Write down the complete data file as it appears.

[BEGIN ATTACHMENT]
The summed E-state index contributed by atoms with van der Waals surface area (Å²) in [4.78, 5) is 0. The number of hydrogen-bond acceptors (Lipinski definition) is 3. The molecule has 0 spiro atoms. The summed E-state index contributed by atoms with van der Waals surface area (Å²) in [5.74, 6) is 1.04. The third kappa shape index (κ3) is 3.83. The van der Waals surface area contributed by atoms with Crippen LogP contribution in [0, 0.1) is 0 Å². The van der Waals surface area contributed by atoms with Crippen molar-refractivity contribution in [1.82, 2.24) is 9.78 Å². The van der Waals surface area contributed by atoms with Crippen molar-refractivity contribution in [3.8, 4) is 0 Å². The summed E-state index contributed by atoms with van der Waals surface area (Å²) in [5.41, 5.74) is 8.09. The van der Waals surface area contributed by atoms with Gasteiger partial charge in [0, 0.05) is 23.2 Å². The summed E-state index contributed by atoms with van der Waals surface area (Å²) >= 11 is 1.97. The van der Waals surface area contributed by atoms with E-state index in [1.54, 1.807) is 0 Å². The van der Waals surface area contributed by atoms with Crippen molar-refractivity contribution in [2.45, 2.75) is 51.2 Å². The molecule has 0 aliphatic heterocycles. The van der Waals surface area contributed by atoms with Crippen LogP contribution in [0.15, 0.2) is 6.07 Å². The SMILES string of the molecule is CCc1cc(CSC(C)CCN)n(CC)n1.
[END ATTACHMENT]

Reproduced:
The summed E-state index contributed by atoms with van der Waals surface area (Å²) in [4.78, 5) is 0. The number of hydrogen-bond acceptors (Lipinski definition) is 3. The molecule has 0 spiro atoms. The summed E-state index contributed by atoms with van der Waals surface area (Å²) in [5.74, 6) is 1.04. The third kappa shape index (κ3) is 3.83. The van der Waals surface area contributed by atoms with Crippen LogP contribution in [0, 0.1) is 0 Å². The van der Waals surface area contributed by atoms with Crippen molar-refractivity contribution in [1.82, 2.24) is 9.78 Å². The van der Waals surface area contributed by atoms with Crippen molar-refractivity contribution in [3.8, 4) is 0 Å². The summed E-state index contributed by atoms with van der Waals surface area (Å²) in [5.41, 5.74) is 8.09. The van der Waals surface area contributed by atoms with Gasteiger partial charge in [0, 0.05) is 23.2 Å². The summed E-state index contributed by atoms with van der Waals surface area (Å²) >= 11 is 1.97. The van der Waals surface area contributed by atoms with E-state index in [1.54, 1.807) is 0 Å². The van der Waals surface area contributed by atoms with Crippen molar-refractivity contribution in [2.45, 2.75) is 51.2 Å². The molecule has 0 aliphatic heterocycles. The van der Waals surface area contributed by atoms with Crippen LogP contribution in [0.15, 0.2) is 6.07 Å². The SMILES string of the molecule is CCc1cc(CSC(C)CCN)n(CC)n1.